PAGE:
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Republican House member expected to plead guilty in insider trading case


Rep. Cris Collins is accused of sharing a stock tip with his son.


A New York Republican member of the U.S. House of Representatives is expected to plead guilty in a case involving insider trading later this week, the New York Post reported.

The newspaper cited court documents and a source familiar with the case in a story anticipating Rep. Chris Collins' guilty plea to "unspecified charges" Thursday.

Prosecutors say that the Buffalo-area congressman provided his son, Cameron, with a stock tip after the foreign biotech company at which he served as a board member failed a drug trial in 2017. The younger Collins, according to the allegations, then passed it to his fiancee's father, Stephen Zarsky. In total, prosecutors say that the trio, their family and associates ended up dodging almost $800,000 in stock losses as a result of the information.

Chris Collins, Cameron Collins, and Stephen Zarsky were arraigned in August 2018 and all pleaded not guilty to wire fraud, securities fraud, and making false statements to federal investigators.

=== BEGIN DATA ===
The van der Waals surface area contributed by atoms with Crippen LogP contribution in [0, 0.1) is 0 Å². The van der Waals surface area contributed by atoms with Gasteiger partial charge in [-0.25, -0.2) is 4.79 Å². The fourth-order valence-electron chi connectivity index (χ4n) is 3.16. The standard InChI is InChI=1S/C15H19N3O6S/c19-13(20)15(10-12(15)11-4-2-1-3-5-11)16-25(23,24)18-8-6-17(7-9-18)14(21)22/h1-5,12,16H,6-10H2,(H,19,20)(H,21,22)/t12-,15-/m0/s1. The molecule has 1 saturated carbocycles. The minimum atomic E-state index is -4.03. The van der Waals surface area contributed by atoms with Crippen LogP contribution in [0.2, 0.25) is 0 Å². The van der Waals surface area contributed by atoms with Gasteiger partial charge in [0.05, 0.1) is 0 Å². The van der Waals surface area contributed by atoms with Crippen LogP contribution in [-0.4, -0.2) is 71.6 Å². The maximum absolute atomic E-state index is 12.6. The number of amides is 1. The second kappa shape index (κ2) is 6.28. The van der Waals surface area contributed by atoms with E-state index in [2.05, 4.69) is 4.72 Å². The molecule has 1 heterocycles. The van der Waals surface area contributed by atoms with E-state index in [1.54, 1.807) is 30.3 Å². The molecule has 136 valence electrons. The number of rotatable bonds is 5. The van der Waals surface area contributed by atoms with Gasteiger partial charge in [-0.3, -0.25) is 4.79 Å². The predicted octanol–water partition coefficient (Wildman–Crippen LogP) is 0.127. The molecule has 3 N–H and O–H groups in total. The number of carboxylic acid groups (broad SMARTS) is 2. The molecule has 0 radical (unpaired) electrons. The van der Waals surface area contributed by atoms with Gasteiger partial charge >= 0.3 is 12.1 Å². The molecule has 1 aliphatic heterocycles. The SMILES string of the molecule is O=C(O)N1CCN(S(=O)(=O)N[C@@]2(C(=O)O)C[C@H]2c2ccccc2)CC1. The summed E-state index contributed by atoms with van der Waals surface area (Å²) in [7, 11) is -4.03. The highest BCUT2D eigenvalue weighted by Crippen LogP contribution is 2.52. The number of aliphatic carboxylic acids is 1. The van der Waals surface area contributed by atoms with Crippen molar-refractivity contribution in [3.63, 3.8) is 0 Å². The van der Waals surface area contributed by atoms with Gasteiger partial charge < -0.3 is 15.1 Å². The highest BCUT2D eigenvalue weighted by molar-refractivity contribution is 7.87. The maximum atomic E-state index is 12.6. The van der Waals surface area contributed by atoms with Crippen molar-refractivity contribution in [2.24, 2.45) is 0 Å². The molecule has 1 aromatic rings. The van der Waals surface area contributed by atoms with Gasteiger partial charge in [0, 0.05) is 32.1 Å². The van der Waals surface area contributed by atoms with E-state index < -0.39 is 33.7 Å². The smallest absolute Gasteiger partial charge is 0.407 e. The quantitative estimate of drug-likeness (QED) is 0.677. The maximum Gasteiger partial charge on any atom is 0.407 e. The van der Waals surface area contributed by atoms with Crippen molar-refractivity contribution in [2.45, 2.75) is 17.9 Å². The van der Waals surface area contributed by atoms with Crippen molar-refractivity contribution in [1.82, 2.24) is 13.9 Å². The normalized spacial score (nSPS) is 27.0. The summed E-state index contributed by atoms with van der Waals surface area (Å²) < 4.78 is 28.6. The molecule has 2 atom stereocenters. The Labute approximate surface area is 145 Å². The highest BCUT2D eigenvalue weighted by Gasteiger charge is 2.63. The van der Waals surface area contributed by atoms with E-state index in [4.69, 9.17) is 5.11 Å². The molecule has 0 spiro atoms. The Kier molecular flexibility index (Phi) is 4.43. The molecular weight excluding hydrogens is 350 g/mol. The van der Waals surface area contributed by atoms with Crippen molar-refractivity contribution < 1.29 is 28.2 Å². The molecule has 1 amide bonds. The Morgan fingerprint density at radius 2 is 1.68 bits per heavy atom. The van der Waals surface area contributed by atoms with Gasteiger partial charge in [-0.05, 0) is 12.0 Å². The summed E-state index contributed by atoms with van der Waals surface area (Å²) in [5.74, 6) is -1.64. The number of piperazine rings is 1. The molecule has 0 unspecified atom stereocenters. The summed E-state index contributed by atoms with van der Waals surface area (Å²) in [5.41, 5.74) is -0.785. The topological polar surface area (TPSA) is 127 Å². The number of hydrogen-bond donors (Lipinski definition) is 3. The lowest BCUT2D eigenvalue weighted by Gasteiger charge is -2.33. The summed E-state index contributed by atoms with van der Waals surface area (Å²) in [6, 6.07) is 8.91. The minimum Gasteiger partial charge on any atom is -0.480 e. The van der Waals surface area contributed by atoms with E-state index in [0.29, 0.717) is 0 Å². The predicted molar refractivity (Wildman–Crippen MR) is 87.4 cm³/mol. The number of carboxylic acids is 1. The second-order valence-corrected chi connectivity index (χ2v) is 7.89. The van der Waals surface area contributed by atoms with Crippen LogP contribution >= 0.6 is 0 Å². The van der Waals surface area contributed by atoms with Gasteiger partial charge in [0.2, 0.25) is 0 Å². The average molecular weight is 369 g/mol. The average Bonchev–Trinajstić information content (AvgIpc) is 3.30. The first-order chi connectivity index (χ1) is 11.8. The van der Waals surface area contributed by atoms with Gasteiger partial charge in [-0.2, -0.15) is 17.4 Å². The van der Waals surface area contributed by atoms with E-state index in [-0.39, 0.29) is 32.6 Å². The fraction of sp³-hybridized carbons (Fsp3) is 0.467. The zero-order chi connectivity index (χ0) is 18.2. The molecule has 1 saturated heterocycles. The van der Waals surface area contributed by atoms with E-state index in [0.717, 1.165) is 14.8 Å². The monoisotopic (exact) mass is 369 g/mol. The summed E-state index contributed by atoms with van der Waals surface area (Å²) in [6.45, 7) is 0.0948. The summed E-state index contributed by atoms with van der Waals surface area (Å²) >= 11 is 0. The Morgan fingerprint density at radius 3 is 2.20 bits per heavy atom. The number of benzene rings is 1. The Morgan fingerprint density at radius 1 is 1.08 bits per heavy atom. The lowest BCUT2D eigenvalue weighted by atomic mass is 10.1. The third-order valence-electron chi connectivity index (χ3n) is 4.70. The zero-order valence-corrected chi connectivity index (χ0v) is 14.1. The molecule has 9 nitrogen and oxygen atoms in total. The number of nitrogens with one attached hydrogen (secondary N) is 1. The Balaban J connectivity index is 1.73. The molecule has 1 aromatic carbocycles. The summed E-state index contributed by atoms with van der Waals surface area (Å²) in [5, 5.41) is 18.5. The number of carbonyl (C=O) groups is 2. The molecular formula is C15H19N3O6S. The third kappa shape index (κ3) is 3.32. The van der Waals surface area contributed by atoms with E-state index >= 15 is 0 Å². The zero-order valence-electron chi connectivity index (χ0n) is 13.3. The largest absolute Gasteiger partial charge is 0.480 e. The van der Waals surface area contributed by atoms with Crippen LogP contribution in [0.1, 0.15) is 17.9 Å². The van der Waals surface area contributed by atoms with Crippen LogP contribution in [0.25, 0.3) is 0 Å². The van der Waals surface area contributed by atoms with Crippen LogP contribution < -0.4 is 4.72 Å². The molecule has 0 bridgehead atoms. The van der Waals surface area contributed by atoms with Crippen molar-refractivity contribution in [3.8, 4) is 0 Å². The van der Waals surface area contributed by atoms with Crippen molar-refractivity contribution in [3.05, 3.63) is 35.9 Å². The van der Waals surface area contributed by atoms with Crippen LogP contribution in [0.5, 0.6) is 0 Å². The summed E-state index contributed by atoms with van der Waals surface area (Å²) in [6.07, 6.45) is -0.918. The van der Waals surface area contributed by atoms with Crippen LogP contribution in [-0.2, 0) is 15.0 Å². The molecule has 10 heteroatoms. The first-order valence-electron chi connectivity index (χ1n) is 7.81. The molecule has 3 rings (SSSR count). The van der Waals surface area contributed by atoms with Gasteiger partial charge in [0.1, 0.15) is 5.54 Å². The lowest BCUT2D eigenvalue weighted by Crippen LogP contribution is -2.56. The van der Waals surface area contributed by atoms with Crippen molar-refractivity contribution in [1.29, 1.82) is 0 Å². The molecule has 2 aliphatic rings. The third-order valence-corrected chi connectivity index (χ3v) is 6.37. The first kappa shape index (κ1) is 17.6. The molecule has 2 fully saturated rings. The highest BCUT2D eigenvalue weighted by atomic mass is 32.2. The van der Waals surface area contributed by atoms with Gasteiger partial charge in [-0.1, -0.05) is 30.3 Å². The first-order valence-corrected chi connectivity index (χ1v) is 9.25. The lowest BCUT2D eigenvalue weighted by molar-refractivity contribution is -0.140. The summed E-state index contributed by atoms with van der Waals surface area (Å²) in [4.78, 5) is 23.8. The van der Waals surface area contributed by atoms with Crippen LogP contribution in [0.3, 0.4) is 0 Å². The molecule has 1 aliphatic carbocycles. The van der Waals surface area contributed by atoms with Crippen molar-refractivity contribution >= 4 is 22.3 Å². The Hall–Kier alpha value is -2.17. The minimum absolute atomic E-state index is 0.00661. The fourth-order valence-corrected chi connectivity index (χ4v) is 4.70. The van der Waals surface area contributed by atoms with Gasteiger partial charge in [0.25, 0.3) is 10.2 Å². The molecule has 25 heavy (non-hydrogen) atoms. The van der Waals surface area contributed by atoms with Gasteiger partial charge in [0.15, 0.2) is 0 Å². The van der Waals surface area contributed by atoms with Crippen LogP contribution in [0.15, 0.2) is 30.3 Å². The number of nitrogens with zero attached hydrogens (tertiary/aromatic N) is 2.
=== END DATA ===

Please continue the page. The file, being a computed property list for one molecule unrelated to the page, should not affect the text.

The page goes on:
Earlier this month, prosecutors arraigned Rep. Collins on a streamlined set of federal charges meant to speed up the trial process and "avoid unnecessary pretrial litigation that could delay the resolution of the matter." He pleaded not guilty to those charges as well, later expressing confidence that he would be exonerated in the matter.

The House Ethics Committee started looking into allegations of wrongdoing against Collins in 2017. A report based on initial House investigators' initial review of the matter said there was "substantial reason to believe that Representative Collins shared material nonpublic information in the purchase of Innate stock, in violation of House rules, standards of conduct, and federal law."

Collins, 69, has served as the representative for New York's 27th Congressional District since 2013, retaining his seat by fewer than 1,000 votes in 2018. Before seeking federal office he served as Erie County Executive.

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